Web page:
Presentation on theme: "PROMOTION AND UTILIZATION OF CENSUS RESULTS : Making value visible M. Mubila Statistics Department African Development Bank."— Presentation transcript:
PROMOTION AND UTILIZATION OF CENSUS RESULTS : Making value visible M. Mubila Statistics Department African Development Bank
Outline Introduction Types of data generally collected through a census Why is it important to promote census results? Promotion of censuses and results Merits of sufficient and in-depth analysis of census data Dissemination of census results Archiving Census evaluation Conclusion
Introduction A modern census is defined as a process of data collection, compilation, evaluation and dissemination of demographic, socio-economic data pertaining to a country’s population at a specified time. This implies that a census is complete only when the above activities are fully and successfully undertaken including sufficient and in-depth analysis of census results.
Types of data generally collected through a census Censuses provide very key information on demographic, human settlement, social and economic issues which can be used for local, regional, national, and international purposes. The census is the only census exercise that generates data at smallest geographical domain. For comparability among countries the United Nations for the 2010 round of censuses recommended the collection of data on core topics to facilitate comparability of data and information among countries.
Why is it important to promote census results? Apart from providing basic demographic and socio-economic results of varying detail, a quality and successful census provides the opportunity for mobilizing the country and making statistical activities visible. A census still remains the backbone of statistical development in many African countries. The census is one of the most comprehensive operations that collects varied and relatively comprehensive data about the country’s population at low level geography i.e. small areas. It is, therefore, prudent to fully analyze and promote census findings by disseminating to all relevant stakeholders or users.
Instead of countries only providing basic population size figures, there is unlimited potential to carry out in-depth analysis of the country’s population with respect to education, gender, occupation, economic activity, disability etc. Such analytical results would provide numerical profiles and informed commentaries essential for evidence-based decision making at all levels including small areas such as communities and therefore add value to census results. In fact the common complaint from census data users is that the disseminated results are lacking at community level. By providing such data the profile of census results and activities would be promoted and more valuable especially that a number of African countries are adopting or trying to adopt a decentralizing model of governance.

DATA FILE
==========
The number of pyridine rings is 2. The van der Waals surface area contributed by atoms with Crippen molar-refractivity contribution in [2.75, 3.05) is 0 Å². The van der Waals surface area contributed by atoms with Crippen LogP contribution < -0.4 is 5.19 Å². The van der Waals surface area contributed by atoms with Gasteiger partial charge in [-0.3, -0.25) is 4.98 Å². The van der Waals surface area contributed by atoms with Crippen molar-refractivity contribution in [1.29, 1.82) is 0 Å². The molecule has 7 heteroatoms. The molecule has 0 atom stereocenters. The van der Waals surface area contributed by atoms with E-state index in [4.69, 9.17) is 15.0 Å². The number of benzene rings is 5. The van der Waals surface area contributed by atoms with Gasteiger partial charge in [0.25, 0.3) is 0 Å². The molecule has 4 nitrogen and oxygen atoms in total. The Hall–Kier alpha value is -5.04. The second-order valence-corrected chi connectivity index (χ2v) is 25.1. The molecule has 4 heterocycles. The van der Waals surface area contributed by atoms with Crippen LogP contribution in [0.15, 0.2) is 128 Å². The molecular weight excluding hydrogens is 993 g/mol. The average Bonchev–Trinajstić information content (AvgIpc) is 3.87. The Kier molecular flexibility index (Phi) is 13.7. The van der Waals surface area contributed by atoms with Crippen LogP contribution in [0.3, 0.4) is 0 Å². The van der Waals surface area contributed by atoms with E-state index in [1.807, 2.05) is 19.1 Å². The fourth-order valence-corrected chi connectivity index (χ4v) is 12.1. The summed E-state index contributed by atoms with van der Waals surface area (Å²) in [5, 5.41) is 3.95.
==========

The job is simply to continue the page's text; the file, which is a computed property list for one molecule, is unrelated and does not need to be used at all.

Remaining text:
Promotion of censuses and results Promotion of the census results, has to start by planning and implementing a quality and credible census. This implies that all the three phases of the census, namely planning, enumeration (field count) and post enumeration phases (data capture, processing, analysis and dissemination) should be professionally and objectively undertaken. This will entail obtaining reliable data that will instil confidence into users of census data resulting into its promotion and adding value to the results.
Merits of sufficient and in-depth analysis of census data One of the most important tasks in a census operation is the analysis of census data. The aim is to produce a sanctity narrative that brings together evidence and arguments in support of conclusions about the demographic and socio-economic situation the data is supposed to represent. The census information offers a wonderful opportunity for detailed analysis to add value to census results because of the universal coverage, relatively many items covered and the simultaneity of its conduct